In compliance with the ADA, service animals are welcomed on LASC’s campus. If you have a disability that requires the assistance of a service animal on campus, you should first contact DSPS to register as a student with a disability and complete the DSPS Service Animal Agreement. The Director of DSPS (or a designee) will review the agreement and your paperwork, and recommend any additional accommodations appropriate to the functional limitations of the disability.
Requirements of service animals and their owners/handlers include:
- Dogs must be licensed in accordance with county regulations and wear vaccination tags.
- Animals must be in good health.
- And animals must be on a leash at all times.
- The handler must control the animal at all times. The care and supervision of an animal is solely the responsibility of its partner/handler.
- The handler should provide DSPS information as to how the animal accommodates for his/her disability.
LASC may exclude a service animal from all or part of its property if a handler fails to comply with these restrictions in a manner that fundamentally alters the nature of LASC’s programs or services, or poses a threat to the health or safety of others.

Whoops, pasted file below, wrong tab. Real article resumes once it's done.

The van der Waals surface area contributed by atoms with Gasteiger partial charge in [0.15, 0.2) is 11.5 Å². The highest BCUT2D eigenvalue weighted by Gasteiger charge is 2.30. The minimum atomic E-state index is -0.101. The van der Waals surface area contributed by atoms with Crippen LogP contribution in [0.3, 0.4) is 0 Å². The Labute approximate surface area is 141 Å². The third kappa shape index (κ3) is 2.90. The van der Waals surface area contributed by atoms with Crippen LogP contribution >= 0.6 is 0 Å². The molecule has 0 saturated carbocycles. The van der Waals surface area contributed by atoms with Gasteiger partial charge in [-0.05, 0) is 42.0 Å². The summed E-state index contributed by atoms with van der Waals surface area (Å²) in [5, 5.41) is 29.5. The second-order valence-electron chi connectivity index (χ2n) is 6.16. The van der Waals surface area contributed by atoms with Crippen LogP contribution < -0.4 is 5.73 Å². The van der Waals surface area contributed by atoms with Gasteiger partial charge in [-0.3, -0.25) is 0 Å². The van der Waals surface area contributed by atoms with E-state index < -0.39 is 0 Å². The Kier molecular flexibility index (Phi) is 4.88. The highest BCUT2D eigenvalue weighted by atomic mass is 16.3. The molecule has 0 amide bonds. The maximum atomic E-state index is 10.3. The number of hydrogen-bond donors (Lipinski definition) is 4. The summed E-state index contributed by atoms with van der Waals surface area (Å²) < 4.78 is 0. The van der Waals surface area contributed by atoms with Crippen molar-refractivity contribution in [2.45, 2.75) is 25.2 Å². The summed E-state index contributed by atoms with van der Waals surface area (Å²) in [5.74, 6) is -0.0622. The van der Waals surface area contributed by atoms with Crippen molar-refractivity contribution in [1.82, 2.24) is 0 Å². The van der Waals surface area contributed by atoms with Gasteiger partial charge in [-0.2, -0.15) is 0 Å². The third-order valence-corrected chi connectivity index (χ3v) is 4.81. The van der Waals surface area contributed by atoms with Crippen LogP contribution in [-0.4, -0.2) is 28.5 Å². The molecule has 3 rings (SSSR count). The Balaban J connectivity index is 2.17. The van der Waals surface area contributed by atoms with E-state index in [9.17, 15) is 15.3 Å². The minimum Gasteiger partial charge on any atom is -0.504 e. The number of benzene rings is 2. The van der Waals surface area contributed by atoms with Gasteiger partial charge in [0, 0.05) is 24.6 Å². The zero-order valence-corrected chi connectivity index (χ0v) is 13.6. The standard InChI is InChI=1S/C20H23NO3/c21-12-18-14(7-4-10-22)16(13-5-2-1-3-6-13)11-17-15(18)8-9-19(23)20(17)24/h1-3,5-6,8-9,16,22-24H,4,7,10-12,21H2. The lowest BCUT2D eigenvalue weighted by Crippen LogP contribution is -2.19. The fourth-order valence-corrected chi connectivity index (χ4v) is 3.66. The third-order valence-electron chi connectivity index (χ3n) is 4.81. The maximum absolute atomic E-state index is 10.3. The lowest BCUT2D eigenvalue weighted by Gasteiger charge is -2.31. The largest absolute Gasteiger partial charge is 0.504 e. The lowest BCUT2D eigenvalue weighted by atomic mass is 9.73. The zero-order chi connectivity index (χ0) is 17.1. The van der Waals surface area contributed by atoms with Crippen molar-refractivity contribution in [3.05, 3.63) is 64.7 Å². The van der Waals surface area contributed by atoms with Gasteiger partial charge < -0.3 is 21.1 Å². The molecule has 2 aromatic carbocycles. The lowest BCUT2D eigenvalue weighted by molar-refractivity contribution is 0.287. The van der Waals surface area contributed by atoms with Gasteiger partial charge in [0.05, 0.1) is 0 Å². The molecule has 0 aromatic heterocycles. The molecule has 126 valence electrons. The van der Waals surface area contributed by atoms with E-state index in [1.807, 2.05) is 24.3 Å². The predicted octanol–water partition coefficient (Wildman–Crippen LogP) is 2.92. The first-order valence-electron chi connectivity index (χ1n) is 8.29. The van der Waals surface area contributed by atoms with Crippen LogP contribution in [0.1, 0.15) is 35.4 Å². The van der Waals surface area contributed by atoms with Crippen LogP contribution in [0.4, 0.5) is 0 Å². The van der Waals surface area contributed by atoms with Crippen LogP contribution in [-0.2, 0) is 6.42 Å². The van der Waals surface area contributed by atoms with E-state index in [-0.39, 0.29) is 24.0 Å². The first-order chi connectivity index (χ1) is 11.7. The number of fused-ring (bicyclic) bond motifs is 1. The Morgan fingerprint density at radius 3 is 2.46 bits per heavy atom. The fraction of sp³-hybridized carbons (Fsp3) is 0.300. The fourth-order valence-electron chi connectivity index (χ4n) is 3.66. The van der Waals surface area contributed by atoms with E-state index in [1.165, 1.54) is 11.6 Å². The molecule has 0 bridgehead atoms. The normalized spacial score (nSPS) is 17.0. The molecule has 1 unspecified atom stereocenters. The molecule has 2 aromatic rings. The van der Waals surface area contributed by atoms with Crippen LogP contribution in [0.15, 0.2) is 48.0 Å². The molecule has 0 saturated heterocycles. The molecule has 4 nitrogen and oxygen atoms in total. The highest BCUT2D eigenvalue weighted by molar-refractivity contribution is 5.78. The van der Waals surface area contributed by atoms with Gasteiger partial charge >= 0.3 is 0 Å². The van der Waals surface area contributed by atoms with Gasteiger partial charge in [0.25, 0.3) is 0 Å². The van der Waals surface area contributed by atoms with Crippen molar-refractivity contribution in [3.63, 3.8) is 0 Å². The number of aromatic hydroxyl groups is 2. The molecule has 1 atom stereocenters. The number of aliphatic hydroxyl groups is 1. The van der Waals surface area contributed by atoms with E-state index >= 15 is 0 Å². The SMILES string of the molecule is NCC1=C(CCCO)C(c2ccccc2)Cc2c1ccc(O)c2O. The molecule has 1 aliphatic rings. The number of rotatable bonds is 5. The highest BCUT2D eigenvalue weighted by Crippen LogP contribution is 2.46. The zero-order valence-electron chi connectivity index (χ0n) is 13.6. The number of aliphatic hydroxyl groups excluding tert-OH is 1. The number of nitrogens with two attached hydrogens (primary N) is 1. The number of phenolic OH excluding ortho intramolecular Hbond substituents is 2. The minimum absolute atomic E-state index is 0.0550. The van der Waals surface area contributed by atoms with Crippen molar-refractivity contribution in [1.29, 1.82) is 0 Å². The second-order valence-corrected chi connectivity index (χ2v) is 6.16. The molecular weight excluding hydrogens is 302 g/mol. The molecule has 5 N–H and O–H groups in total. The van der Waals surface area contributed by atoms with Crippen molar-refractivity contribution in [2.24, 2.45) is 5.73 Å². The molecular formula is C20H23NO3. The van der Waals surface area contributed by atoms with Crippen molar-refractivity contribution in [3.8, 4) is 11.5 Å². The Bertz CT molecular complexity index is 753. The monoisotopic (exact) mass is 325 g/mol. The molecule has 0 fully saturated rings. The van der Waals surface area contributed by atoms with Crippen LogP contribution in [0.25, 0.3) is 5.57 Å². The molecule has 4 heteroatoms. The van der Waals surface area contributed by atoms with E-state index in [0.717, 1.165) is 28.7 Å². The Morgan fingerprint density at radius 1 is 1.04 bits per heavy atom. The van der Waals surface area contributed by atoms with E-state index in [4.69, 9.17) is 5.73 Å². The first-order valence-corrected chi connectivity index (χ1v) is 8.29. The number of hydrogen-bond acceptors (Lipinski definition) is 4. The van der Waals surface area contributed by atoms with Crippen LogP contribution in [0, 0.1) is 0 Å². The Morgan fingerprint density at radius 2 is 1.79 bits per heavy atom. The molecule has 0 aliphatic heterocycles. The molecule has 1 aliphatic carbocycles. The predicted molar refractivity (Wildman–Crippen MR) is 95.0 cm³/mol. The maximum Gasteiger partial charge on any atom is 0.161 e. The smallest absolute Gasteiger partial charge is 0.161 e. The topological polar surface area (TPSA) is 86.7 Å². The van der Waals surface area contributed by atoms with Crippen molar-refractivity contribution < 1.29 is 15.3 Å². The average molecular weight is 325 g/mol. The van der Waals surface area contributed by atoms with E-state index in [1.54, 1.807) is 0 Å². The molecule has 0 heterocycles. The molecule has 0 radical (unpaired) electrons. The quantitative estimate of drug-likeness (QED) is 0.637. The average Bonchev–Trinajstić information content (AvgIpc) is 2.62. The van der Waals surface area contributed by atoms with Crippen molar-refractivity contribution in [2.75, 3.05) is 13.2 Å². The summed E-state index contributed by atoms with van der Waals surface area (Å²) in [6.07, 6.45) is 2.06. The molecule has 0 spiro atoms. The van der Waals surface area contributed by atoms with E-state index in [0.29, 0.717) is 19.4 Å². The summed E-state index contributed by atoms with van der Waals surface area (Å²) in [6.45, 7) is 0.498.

A service animal is a dog that has been trained to complete some tasks and functions a person with a disability cannot perform themselves. According to the Americans with Disabilities Act (ADA), a service animal is defined as:
Any dog that has been individually trained to do work or perform tasks for the benefit of an individual with a disability, including physical, sensory, psychiatric, intellectual, or other mental disability. Other species of animals, whether wild or domestic, trained or untrained, are not considered service animals.
The work or tasks performed by a service animal must be directly related to the individual’s disability. Examples of work or tasks include, but are not limited to:
- Assisting individuals who are blind or have low vision with navigation and other tasks.
- Alerting individuals who are deaf or hard of hearing to the presence of people or sounds.
- Providing non-violent protection or rescue work.
- Pulling a wheelchair.
- Assisting individuals to the presence of allergens.
- Retrieving items such as medicine or the telephone.
- Providing physical support and assistance with balance and stability to individuals with mobility disabilities.
- Helping individuals with psychiatric and neurological disabilities by preventing or interrupting impulsive or destructive behaviors.
The crime deterrent effects of an animal’s presence and the provision of emotional support, well-being, comfort, or companionship are not considered work or tasks under the definition of a service animal.